Don’t forget the (right kind of) pollen
Both ladybugs and lacewings need to eat pollen throughout the flowering season, so make that flowering plants are available in spring, summer and autumn. You can achieve this by having a healthy, diverse representation of wild flowers in your garden. Different species of flowers bloom and produce pollen at different times of the year, and the more diversity you have, the more choices will be available at any given time.
Native insects can rarely survive on foreign plants. Therefore, the more exotic or domesticated the species, the less likely it is to work for ladybugs, lacewings and other helpful insects and pollinators. Make sure you treat wild flowers as first-class citizens, and flowers that have been highly selected for aesthetics (such as roses) are prized guests in select spots.
You can purchase seeds of native plants online, find them in the wild, or you can carefully transplant wild flowers found nearby. If you choose to transplant any plants, make absolutely sure that the species is not endangered, that you are not in a national park or other protected area, and that you are carefully removing just one or two out of a healthy, established colony.
It may take some time for a healthy population of ladybugs and lacewings get established. If you give it a week or two, fail to see any progress, and want to give up, try to resist the urge to use insecticides. This will make it impossible for your work to come to fruition, as most insecticides will also kill ladybugs and lacewings. Furthermore, seeds of many flowering plants must go through a frost cycle before sprouting. Pledge to go two whole years without any insecticides and continue to introduce the recommended plants and insects to your garden.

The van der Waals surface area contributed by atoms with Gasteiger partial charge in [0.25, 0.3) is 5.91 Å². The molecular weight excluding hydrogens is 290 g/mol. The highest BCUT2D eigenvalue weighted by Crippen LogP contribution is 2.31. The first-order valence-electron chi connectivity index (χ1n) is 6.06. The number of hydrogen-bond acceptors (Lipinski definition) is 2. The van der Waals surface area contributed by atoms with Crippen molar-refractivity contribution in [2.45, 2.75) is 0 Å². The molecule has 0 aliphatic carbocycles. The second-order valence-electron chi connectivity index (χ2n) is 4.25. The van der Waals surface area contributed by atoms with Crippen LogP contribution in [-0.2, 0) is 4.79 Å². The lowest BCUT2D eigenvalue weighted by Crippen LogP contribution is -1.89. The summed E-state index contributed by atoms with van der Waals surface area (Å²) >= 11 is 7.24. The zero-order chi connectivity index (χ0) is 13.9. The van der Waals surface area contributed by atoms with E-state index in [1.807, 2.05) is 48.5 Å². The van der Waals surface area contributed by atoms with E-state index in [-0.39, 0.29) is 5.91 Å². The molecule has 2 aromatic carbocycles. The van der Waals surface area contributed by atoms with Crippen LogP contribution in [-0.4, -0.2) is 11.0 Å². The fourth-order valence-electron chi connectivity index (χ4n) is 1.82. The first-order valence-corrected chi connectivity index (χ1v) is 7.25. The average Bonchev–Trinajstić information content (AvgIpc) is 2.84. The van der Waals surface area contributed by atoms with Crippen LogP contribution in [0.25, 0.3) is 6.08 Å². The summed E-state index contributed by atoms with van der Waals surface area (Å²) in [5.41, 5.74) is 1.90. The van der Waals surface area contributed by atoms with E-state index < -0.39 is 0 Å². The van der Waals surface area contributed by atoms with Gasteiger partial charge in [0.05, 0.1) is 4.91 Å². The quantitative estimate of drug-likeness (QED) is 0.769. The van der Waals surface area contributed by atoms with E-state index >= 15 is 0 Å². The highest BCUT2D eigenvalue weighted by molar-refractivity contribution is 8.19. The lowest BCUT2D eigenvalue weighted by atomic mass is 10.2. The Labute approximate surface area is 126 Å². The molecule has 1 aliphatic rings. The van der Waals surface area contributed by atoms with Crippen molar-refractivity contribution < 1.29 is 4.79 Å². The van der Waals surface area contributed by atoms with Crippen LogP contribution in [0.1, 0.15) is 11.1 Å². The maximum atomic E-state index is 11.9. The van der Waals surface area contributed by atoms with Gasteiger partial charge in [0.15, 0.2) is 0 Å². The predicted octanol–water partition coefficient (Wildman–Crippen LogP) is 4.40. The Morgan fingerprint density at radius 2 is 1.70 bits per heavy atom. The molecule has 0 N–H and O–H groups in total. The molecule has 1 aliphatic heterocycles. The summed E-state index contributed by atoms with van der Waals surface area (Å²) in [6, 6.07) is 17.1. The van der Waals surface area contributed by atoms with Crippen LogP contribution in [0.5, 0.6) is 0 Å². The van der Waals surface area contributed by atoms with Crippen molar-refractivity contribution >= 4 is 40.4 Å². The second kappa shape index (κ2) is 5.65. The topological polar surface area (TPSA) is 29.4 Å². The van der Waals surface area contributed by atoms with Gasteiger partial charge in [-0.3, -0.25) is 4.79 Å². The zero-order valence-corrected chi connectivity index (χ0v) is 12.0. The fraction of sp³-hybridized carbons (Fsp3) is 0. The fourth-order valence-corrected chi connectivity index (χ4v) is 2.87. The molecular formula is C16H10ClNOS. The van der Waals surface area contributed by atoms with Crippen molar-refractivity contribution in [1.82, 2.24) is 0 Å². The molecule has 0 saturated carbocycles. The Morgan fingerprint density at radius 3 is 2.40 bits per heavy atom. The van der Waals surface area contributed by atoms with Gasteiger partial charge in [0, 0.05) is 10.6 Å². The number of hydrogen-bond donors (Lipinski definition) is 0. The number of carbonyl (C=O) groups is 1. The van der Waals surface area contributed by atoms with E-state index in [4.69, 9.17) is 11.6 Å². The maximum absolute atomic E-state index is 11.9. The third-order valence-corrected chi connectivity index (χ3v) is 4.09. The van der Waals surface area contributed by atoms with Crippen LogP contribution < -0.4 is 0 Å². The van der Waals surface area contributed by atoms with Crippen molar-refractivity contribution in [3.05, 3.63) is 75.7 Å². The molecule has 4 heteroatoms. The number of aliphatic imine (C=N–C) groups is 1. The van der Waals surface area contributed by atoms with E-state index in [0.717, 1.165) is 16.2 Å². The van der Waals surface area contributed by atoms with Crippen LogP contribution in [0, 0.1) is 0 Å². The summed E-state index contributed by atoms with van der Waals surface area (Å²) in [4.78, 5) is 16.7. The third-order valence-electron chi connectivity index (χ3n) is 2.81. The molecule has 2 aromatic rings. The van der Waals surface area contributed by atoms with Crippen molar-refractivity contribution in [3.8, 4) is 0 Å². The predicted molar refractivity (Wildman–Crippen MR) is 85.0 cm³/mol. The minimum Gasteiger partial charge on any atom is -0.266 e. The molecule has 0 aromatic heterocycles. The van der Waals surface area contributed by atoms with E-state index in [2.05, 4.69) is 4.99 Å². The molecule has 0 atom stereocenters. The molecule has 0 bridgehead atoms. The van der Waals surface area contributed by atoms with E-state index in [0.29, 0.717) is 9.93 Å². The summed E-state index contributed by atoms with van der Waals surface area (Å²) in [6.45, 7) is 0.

Leave the spiders alone
Some of you may object to this piece of advice, but spiders prey on aphids and many other harmful insects in your garden. Cobwebs may not be beautiful, but leave the hidden ones alone to give spiders a means of preying on invaders. Not all spiders spin webs, either. If you live in an area without spiders that are dangerous to humans, you will be better off conquering the fear of spiders and seeing them as allies in your fight against the aphids in your garden.